By Anthony Maese
Mudslides, flooded areas and toppled trees are remnants of a storm that came and went right before the start of the spring semester at Cal State Dominguez Hills.
With the late arrival of El Nino, California received more than 200 percent of its yearly rainfall over a five-day period.
Like the rest of the state, CSUDH was not immune to the severe weather patterns, and there was plenty of standing water on campus.
When classes started, what remained from the storm was the flooded area and a toppled overtree between Parking Lots 3 and 6, a collapsed tree near SCC, as well as mudded areas throughout the campus.
“When I was on campus, I couldn’t believe how crazy the rain was,” said Martin Reyes, 19. “I felt like I was experiencing a storm back in Florida.”
No severe structural damage was reported on campus, however, despite the crippling storm, California has had the notorious drought slightly eased because of the uncommon quantity of rain in years.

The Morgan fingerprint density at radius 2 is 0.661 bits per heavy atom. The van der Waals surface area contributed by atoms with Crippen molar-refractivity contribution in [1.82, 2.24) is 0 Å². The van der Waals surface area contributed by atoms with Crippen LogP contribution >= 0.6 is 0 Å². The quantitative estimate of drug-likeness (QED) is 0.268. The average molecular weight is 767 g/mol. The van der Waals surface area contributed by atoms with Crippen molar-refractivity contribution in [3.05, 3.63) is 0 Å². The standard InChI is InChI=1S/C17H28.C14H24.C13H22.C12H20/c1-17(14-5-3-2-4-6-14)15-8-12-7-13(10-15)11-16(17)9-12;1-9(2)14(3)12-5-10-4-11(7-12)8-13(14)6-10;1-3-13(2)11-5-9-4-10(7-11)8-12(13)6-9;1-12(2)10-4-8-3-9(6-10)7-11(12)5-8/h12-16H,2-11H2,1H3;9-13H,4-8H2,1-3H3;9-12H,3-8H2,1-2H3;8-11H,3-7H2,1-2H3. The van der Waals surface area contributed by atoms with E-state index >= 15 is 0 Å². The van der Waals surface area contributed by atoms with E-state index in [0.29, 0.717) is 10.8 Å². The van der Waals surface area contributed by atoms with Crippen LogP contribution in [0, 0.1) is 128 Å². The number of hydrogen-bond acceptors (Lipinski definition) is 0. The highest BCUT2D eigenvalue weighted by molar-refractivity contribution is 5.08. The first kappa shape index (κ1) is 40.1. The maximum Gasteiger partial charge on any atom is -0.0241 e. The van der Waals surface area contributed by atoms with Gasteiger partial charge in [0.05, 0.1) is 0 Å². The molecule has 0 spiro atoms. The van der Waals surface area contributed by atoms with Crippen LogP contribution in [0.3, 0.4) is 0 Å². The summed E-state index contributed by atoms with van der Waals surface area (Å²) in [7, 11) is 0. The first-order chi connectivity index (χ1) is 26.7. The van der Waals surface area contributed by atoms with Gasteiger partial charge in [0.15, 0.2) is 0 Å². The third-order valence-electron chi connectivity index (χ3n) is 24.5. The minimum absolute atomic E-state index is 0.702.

No part of California is showing signs of “exceptional drought” any longer, according to CNN. As recently as December, some two-thirds of the state experienced “exceptional drought.”
“But that doesn’t mean that the drought is officially over, nor does it mean that everyone has water available at this time,” CNN reported. “It will take months for the snow to melt and make its way into the groundwater, which is so important to many California residents.”
For the first time in quite a while, California homes, as well as parts of CSUDH, have gone from having dirt patch yards to growing green grass again.
“Everything smells crisp and refreshing again since the rain,” said Merrina Sanchez, 23, an incoming transfer student. “I just hope we can say goodbye to drought permanently and things can be beautiful again.”